Student guest post: Viewing news through a different lens

Students in JOMC 457, Advanced Editing, are writing guest posts for this blog this semester. This is the 14th of those posts. Emily Nycum is a reporting major and art history minor. After graduation in May 2012, she will expand the professional photography business she started last year, Emily March Photography.

I love photography. Few things on this planet get me as excited as the opportunity to take pictures of a beautiful place or person, and the sound of a shutter is music to my ears. It amazes me how a single image can conjure up a range of emotions. I have always been a very visual person, so what draws me into a story is its photograph.

More than a catchy headline or modern design, a story’s image (if it has one at all) is its hook for me. Have a captivating picture, and I’ll read your story.

With the growth in online media and news, photography has become an essential feature of most stories on the Web. It seems that the vast majority of stories online have some kind of image to go along with them. In many cases (and I love this) the photos are the story.

Slideshows have become an alternative story form that give the reader more to look at than just text. Many news outlets, including The New York Times, have entire sections highlighting unique stories presented through photojournalism. I love the quality and diversity of work seen in this section. Here, photographers have the opportunity to not only share current events visually, but also human interest stories and features that provide additional education to the viewer.

I’ll be honest. I really don’t keep up with current events. You would think that after four years of journalism classes where I’ve learned the importance of media in society that I would have gained some semblance of desire to read the newspaper every once in a while, but no.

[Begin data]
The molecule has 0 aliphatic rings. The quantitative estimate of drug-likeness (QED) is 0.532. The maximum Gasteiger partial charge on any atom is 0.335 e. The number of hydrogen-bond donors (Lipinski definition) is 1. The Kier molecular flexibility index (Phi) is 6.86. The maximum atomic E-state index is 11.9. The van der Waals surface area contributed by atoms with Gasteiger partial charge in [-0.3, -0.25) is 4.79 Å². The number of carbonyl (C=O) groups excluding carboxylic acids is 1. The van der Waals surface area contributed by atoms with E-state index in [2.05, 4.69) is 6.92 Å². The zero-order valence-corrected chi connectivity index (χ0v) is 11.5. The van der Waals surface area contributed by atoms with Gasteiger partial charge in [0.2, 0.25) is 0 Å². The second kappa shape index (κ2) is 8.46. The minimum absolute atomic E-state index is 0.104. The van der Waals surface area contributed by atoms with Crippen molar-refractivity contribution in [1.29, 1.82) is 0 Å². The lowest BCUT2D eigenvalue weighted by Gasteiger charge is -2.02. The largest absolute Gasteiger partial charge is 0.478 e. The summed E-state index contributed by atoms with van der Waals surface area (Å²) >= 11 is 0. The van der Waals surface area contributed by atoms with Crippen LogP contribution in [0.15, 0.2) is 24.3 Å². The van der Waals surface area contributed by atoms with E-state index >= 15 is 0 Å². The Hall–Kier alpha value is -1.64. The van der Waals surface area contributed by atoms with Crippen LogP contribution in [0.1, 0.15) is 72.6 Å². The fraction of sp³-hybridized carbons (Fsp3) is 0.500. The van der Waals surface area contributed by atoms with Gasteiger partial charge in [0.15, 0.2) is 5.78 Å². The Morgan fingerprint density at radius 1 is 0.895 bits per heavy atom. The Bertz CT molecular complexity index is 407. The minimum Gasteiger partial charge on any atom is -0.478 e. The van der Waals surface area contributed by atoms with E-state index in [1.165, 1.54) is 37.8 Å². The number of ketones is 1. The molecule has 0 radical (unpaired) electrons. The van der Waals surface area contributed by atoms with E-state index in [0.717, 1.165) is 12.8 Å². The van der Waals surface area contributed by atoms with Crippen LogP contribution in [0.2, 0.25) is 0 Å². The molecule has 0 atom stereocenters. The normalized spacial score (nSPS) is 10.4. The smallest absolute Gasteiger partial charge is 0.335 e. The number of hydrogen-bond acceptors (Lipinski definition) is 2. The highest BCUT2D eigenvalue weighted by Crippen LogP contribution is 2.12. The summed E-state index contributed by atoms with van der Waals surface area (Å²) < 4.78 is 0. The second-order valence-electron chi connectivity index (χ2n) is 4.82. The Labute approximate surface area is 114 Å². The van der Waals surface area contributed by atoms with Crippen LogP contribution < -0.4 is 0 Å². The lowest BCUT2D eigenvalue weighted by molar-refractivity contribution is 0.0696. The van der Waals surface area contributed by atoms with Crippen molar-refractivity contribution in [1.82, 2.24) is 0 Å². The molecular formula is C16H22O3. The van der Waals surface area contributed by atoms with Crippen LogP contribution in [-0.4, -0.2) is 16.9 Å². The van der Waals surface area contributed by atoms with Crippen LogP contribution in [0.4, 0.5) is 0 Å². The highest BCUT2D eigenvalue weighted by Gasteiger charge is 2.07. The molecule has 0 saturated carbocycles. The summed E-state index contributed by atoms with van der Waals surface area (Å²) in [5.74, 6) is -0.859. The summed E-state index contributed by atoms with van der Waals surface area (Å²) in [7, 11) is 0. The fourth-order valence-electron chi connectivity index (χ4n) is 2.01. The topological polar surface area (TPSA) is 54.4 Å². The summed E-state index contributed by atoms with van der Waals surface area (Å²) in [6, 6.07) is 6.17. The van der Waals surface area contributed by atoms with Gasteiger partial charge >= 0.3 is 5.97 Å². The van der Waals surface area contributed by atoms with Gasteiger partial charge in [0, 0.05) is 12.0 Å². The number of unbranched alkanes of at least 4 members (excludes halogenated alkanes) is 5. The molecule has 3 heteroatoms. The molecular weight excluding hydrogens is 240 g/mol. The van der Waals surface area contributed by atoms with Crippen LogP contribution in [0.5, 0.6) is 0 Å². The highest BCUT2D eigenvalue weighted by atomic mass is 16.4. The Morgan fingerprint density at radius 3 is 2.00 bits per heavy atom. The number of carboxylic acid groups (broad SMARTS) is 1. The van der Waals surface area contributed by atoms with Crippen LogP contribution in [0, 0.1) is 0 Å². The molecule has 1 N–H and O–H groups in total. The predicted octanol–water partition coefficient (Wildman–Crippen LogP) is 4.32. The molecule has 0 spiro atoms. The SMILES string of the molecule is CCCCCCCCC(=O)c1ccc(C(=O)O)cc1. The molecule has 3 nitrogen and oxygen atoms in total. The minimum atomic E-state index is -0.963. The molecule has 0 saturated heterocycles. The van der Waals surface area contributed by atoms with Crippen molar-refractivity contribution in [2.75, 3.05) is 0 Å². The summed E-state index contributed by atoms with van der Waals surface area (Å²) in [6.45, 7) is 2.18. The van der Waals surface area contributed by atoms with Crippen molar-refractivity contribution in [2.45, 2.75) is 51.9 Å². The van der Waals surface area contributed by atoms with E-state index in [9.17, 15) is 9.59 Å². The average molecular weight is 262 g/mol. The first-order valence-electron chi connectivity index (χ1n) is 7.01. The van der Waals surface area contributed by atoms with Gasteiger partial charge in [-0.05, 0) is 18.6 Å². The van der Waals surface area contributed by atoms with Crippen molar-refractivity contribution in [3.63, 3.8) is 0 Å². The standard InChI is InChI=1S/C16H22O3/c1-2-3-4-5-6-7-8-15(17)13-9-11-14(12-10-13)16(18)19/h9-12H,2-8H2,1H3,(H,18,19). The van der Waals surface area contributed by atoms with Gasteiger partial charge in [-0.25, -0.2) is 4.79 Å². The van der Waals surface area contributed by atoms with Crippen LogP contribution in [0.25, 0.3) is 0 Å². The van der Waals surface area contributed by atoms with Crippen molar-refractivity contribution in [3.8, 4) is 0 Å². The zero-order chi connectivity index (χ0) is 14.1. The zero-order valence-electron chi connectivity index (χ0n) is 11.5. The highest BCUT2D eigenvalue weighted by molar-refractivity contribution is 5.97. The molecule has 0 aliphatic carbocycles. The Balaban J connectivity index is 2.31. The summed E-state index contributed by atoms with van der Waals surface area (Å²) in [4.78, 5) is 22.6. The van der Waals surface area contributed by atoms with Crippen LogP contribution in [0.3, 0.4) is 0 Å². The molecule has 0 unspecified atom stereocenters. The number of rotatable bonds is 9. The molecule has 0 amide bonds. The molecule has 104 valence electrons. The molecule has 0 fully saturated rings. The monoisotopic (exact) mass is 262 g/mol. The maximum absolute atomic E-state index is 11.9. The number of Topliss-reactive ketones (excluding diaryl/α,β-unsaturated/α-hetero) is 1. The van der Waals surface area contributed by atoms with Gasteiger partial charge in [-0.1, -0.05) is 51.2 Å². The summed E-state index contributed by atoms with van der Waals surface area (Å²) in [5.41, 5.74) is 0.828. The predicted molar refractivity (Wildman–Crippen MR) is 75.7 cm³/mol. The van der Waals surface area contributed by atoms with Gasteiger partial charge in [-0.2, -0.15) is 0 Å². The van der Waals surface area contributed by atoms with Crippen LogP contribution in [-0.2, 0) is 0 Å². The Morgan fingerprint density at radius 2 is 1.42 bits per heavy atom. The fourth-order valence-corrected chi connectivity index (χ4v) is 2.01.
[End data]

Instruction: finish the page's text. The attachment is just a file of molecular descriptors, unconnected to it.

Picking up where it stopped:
Enter the “photos of the day” feature that many newspapers are incorporating into their online platforms. In only a few minutes, I can see what happened in the world that is big, exciting or unique. Plus, I get to learn while feasting my eyes. Features like this are fantastic for people who like to get their news quickly, which is pretty much everyone I know.

Now think about the article you read in this morning’s paper. I don’t know about you, but when I think of the events that have shaped the world during my lifetime, I don’t remember headlines or news articles. I remember images.

Think of Sept. 11, 2001 or the Oklahoma City bombing in 1995, what comes to mind? I immediately think of the terrifying sight of the Twin Towers burning and the heart-wrenching scene of a firefighter carrying the limp body of a toddler.

Those scenes have been immortalized because of what they mean to people in light of the events that brought them. Photographs move, inspire and provoke people.  On Sept. 12, 2001, no American could look at pictures of dazed New Yorkers roaming the ash-laden streets of Manhattan and not want to do something about it. I think that Robert Doisneau, an early 20th-century French photographer, put it beautifully: “I don’t usually give out advice or recipes, but you must let the person looking at the photograph go some of the way to finishing it. You should offer them a seed that will grow and open up their minds.”

Pictures have a way of expressing things that words simply cannot. So hats off to the photojournalists who provide a different kind of news, the kind of news that elicits a response, not just an opinion. So maybe a picture is not worth 1,000 words. Perhaps, instead, a picture is worth 1,000 actions.